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I have chosen a variety of texts for examination, out of a huge field. Although all are linked by a common set of criteria — most were written by British-based authors who visited the country with the specific intention of writing up their experience — the motivation and intent behind each was often quite different. For example, some writers such as John Hervey Ashworth composed his narrative with the intention of attracting settlers and investors to the country. As such, his encounters with the inhabitants are relentlessly upbeat, and the only conversations to be recorded are those with individuals who testify to the economic potential of the country.

Others, such as the Reverend James Hall, are concerned with comprehending the peculiar customs and habits of the Irish, and he prioritises those meetings when, often in disguise, he manages to extract information on religion, superstition, and folk-practice. In some cases, the thrust of the travelogue was defined by some extraordinary event.

Those individuals who toured Ireland between and were drawn by the Great Famine, and they recorded the dreadful suffering and the many attempts to alleviate it throughout the country. Post-Famine travellers shared a common desire to assess the potential of the country for re-settlement, now that a significant proportion of the population had been lost to starvation and emigration. In other words, each travel narrative was a response to, or attempt to understand, quite specific political or economic circumstances, rather than a mere record of wanderings by various routes across the country.

This book is divided into four chapters.

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The first consists largely of an engagement with the writings of two pre-Union authors, John Bush and Arthur Young, whose texts give an indication of the variety of forms the travelogue may take. Both writers are reflective of a new development in travel writing: the Home Tour. For a variety of reasons discussed in the chapter, travel in continental Europe became more difficult and less popular in the mid- to late eighteenth century.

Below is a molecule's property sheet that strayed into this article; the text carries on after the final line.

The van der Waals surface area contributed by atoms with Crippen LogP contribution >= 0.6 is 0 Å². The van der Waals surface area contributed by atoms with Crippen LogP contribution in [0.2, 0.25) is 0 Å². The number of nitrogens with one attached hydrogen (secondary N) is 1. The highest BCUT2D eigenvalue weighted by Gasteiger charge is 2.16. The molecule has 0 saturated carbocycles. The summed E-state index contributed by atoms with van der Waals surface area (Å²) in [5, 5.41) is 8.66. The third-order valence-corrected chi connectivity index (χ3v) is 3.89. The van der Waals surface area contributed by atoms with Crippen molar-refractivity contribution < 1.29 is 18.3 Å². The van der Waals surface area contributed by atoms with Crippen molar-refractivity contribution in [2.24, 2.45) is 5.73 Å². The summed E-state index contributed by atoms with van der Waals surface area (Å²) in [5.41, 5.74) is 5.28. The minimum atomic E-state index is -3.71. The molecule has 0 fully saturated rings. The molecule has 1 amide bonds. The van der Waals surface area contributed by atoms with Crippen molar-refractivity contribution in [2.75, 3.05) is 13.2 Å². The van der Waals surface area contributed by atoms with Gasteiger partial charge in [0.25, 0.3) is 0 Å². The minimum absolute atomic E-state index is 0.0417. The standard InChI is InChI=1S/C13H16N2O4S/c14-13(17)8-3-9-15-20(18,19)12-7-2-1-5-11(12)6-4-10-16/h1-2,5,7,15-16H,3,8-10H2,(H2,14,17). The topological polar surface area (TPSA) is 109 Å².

Partly as a consequence of this, travellers began to focus upon hitherto neglected regions at home, and upon Scotland and Ireland in particular, and a new body of literature emerged that documented explorations of the English Lake District, the Scottish Highlands, and of parts of Ireland. Bush is a curious writer, in both senses of the word.

Bush sees wonder everywhere in Ireland, and is a rare example of a commentator on the country who is relatively unencumbered by preconceptions of the Irish. His text mixes a highly developed aesthetic sensibility with a dispassionate political perspective, allowing him to move seamlessly from an appreciation of the lakes at Killarney, to a critique of neglectful landlords.

Indeed, his openness to experience, be it an encounter with the inhabitants of a hovel in Co. Wicklow, or a meditation on the immensity of Irish bogs, marks him out from other travellers, whose reactions to the country are rather more guarded. Although he travelled a little over a decade after Bush, his account is a much more focussed and detailed affair, and one that presents a good deal of specific information upon the country and its inhabitants.

He is a committed moderniser, a champion of progressive farming methods, and as such an individual who sought to improve the country. But one also sees in Young the start of a process that was to be continued by successive generations of travel writers to the country: the ceaseless drive to acquire information on Ireland and the Irish. Before the Act of Union, writers are concerned largely with the fact that a lack of specific information has allowed for the proliferation of secret societies, and illicit political movements.

The Anglo-Irish relationship, in one form or another, lies at the heart of the travel narratives discussed in this book.

Travel writing and Ireland, 1760-1860: culture, history, politics

In Chapter 2, I discuss texts written in the aftermath of the Act of Union of , texts that are, on the surface at least, optimistic about the future of the country as a potential constitutional equal. Yet despite Introduction 5 the integrationist rhetoric, there remains an underlying unease about the country that acts as a counter-melody to the dominant tune of Union.

Although he praises the work of individuals such as the twelfth-century cleric Giraldus Cambrensis for his chronicling of Irish habits and customs, he implicitly suggests that years later Ireland remains as unknown now as she was then.